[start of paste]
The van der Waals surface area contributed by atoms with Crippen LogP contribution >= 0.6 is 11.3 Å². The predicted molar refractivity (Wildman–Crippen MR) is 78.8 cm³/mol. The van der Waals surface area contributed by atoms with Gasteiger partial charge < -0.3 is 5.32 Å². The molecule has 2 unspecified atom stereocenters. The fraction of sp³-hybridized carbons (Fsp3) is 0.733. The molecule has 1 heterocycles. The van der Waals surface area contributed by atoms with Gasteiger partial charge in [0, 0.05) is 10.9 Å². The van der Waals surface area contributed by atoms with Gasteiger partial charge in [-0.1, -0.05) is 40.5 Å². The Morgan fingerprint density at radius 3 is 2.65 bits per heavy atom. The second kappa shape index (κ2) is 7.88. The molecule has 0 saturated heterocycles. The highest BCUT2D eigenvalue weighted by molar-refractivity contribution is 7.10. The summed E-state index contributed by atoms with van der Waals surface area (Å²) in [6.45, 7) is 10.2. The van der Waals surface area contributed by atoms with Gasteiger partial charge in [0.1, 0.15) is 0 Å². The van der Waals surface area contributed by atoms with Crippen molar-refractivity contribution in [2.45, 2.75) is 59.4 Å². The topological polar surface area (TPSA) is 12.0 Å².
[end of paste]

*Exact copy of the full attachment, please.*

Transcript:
The van der Waals surface area contributed by atoms with Crippen LogP contribution >= 0.6 is 11.3 Å². The predicted molar refractivity (Wildman–Crippen MR) is 78.8 cm³/mol. The van der Waals surface area contributed by atoms with Gasteiger partial charge < -0.3 is 5.32 Å². The molecule has 2 unspecified atom stereocenters. The fraction of sp³-hybridized carbons (Fsp3) is 0.733. The molecule has 1 heterocycles. The van der Waals surface area contributed by atoms with Gasteiger partial charge in [0, 0.05) is 10.9 Å². The van der Waals surface area contributed by atoms with Gasteiger partial charge in [-0.1, -0.05) is 40.5 Å². The Morgan fingerprint density at radius 3 is 2.65 bits per heavy atom. The second kappa shape index (κ2) is 7.88. The molecule has 0 saturated heterocycles. The highest BCUT2D eigenvalue weighted by molar-refractivity contribution is 7.10. The summed E-state index contributed by atoms with van der Waals surface area (Å²) in [6.45, 7) is 10.2. The van der Waals surface area contributed by atoms with Gasteiger partial charge in [0.1, 0.15) is 0 Å². The van der Waals surface area contributed by atoms with Crippen molar-refractivity contribution in [2.45, 2.75) is 59.4 Å². The topological polar surface area (TPSA) is 12.0 Å².